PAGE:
BATON ROUGE, La. (BRPROUD) — Midterm elections are just a few months away and a Southern University political science professor gave a look at national trends and some insight into party politics that caused an upset over the weekend.

Dr. Albert Samuels chairs the Political Science Department at Southern University. He said it will be hard for the state to change the Republican domination of state and federal seats due to low voter turnout, among other issues.

“Louisiana is a non-voting state. I mean, just look at the numbers. Even in a typical statewide election when the governor is on the ballot, which is typically our political Superbowl in Louisiana, about half of the electorate are voting for nobody,” Samuels said.

He points to Georgia being in a similar situation as Louisiana a decade ago. All the recent work and “building of infrastructure” led to more competitive races. Samuels said he believes some Democrats have forgotten the more rural areas where most blue candidates don’t stand a chance currently.

Over the weekend, the Louisiana Democratic Party voted on who to endorse in the fall elections. During the meeting, they voted to change the rules so they could endorse multiple candidates for races such as the U.S. Senate and Public Service Commission.

For U.S. Senate, the party endorsed Gary Chambers, Luke Mixon, and Syrita Steib.

“I think there were some candidates who thought had the rule not been changed, they would have gotten the endorsement of the party,” Samuels said.

One of the candidates looking to unseat Senator John Kennedy is Gary Chambers. He took to Twitter to air his frustrations over the change.

In a thread, he states: “I beat [Luke Mixon] in the process created by the [Louisiana Democratic Party]. They changed the rules in March thinking I wouldn’t get the executive committee endorsement to ensure I would have no recourse if I lost the executive committee vote. Instead the chosen candidate lost, so they suspended the rules in the middle of the meeting to force a dual endorsement. The worst part is, the chair forced it to happen with over 40 proxy votes. She controlled the vote of the people who didn’t even attend the meeting. She assigned the votes to people she knew would oppose me being the only endorsed candidate.”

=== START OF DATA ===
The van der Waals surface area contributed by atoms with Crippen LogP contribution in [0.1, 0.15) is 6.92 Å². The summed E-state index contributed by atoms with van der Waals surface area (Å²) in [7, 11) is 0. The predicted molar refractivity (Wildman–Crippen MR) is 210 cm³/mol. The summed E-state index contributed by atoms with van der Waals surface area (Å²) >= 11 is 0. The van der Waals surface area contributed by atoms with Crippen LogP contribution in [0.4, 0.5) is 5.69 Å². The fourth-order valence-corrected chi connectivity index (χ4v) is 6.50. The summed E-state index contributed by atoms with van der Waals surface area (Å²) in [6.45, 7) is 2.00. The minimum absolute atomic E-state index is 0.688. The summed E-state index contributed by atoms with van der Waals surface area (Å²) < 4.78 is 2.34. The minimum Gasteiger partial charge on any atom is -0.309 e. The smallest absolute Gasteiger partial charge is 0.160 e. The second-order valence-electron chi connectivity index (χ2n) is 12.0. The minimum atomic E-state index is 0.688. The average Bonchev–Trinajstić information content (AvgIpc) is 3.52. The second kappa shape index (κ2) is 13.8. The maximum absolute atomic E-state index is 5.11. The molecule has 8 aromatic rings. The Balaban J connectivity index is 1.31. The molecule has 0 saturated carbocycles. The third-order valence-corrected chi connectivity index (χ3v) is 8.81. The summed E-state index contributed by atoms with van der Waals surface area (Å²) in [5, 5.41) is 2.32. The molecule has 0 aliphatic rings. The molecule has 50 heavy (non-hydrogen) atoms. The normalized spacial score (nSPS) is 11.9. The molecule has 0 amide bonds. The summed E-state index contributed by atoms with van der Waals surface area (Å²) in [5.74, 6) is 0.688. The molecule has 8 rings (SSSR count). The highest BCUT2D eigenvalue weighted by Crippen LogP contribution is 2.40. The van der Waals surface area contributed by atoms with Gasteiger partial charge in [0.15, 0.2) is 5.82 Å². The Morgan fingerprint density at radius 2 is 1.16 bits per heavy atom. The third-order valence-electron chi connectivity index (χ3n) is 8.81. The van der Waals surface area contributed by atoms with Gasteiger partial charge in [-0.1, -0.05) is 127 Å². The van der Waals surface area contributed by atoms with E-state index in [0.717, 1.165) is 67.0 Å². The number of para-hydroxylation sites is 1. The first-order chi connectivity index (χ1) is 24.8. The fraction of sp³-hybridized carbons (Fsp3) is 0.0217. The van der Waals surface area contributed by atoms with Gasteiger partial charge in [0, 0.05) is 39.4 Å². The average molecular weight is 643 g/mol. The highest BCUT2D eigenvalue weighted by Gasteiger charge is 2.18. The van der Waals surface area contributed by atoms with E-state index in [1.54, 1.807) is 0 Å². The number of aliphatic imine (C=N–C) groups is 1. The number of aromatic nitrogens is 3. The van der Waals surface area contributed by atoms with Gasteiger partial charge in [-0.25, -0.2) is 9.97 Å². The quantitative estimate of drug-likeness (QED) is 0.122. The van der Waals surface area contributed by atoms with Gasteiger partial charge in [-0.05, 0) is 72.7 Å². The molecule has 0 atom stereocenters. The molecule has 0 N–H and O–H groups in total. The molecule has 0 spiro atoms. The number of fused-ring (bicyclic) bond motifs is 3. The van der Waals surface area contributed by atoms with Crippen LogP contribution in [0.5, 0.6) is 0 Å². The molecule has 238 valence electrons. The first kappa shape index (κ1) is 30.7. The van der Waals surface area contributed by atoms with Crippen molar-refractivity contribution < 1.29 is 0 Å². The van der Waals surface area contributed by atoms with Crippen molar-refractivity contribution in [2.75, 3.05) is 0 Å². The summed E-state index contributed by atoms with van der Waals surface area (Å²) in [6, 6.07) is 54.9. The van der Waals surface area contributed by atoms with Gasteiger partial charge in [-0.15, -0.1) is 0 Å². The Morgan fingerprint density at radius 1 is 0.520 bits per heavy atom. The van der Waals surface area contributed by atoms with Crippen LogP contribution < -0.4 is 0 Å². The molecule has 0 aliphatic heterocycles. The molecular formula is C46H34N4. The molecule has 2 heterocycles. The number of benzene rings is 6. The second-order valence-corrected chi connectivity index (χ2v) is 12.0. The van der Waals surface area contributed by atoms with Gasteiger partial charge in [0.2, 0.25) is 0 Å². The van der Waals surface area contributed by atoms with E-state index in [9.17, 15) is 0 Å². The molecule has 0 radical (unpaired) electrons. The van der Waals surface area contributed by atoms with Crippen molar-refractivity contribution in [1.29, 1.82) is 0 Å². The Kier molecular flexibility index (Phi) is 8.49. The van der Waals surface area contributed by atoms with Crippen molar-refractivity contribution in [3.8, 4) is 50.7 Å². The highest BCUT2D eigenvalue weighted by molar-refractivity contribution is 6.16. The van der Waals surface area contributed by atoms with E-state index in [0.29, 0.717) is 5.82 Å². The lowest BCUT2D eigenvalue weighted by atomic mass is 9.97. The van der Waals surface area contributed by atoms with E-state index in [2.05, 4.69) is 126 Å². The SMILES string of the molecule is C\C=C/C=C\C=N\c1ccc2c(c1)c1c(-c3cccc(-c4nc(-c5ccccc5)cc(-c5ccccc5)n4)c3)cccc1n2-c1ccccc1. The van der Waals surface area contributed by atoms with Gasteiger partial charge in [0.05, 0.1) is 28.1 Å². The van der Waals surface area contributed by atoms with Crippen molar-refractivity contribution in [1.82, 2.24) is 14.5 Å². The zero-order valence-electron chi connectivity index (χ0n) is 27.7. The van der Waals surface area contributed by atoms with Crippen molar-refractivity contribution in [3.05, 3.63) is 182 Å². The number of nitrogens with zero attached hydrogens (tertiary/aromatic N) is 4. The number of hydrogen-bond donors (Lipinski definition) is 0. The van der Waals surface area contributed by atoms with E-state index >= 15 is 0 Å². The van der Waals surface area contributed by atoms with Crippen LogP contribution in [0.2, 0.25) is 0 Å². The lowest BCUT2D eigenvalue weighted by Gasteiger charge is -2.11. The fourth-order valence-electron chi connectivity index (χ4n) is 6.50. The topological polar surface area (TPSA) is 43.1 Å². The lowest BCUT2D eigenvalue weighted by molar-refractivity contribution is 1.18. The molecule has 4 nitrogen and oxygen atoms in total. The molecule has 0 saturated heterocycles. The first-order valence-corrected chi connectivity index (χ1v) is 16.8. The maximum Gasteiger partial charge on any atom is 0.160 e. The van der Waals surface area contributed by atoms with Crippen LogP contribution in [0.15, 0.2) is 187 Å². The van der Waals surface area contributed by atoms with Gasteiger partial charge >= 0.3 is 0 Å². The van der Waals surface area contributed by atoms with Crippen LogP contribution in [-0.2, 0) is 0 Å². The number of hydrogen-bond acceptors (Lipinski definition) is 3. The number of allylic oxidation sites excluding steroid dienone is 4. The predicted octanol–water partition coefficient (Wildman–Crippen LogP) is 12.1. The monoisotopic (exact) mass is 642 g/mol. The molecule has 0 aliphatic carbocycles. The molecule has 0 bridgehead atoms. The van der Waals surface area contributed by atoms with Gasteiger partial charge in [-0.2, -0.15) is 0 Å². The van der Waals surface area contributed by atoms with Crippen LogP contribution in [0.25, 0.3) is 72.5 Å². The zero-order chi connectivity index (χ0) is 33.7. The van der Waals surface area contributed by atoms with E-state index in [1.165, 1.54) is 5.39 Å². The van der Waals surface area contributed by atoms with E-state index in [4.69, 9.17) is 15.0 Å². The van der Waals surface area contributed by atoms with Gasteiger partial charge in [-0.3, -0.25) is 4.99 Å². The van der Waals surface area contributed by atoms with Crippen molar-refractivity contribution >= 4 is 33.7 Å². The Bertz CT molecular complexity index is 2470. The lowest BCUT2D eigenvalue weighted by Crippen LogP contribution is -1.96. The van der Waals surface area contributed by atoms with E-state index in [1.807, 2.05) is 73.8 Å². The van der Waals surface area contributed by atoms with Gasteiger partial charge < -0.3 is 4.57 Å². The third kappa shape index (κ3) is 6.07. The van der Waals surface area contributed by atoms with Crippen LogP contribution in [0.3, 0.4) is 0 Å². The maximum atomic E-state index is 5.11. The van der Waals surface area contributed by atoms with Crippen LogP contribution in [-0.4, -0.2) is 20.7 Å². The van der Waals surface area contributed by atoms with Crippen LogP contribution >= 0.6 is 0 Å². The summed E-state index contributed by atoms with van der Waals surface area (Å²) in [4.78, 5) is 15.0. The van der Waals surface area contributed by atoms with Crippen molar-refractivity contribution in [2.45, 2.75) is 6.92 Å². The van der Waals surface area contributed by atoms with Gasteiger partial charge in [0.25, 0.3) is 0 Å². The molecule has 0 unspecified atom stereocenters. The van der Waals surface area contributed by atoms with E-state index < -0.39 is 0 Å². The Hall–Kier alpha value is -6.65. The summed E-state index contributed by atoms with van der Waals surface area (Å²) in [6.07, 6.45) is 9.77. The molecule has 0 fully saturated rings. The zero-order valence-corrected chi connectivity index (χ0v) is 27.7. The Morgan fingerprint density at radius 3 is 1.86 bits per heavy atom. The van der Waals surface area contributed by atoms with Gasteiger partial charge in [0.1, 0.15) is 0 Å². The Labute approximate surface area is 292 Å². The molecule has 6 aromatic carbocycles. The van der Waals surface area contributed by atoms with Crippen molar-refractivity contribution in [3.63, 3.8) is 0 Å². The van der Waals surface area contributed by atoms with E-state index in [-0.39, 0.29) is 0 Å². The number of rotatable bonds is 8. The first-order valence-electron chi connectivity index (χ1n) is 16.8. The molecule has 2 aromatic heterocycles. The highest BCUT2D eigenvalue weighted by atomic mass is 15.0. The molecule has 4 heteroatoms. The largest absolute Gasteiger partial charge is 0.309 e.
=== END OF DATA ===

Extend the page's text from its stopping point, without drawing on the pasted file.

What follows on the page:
Samuels believes the move doesn’t change much for the overall goal, stating that endorsements from the state party don’t carry as much weight as some other states.

“The fundamental question is can any Democrat or a combination of democrats at least get 50%+1 to force a run-off? Right now I don’t see anything that has changed that dynamic,” Samuels said.

The party released a statement saying:

“Our job as the Democratic Party of Louisiana is to maintain party unity and provide a fighting chance to defeat incumbent John Kennedy, who has failed in his role as U.S. Senator to responsibly represent the people of Louisiana. Once a resolution is proposed, procedurally it is mandated a vote by the committee of the whole. The members of the DSCC spoke with that vote, and it is our duty to uphold the will of our members. We believe that all three endorsed candidates for U.S. Senate, along with our endorsed Congressional candidates and all Democratic candidates for PSC are strong candidates who can get voters to the polls. We will be here every step of the way to support all of them in that endeavor,” said Party Chair Katie Bernhardt.

As of March, a poll by FiveThirtyEight had John Kennedy beating all of the Democrats by double digits. 

While it may not have a major impact on Louisiana, Samuels believes some recent events could change the usual midterm loss of seats in Congress for the party in the White House. He points to the overturning of Roe v. Wade, the January 6th Committee, and a number of other events that he said could sway voters. But he said there are a number of things the Biden administration has done to upset his own party, so it is not clear just how many seats will change hands after the election.

The open primary election date is Nov. 8 and the general election is Dec. 10.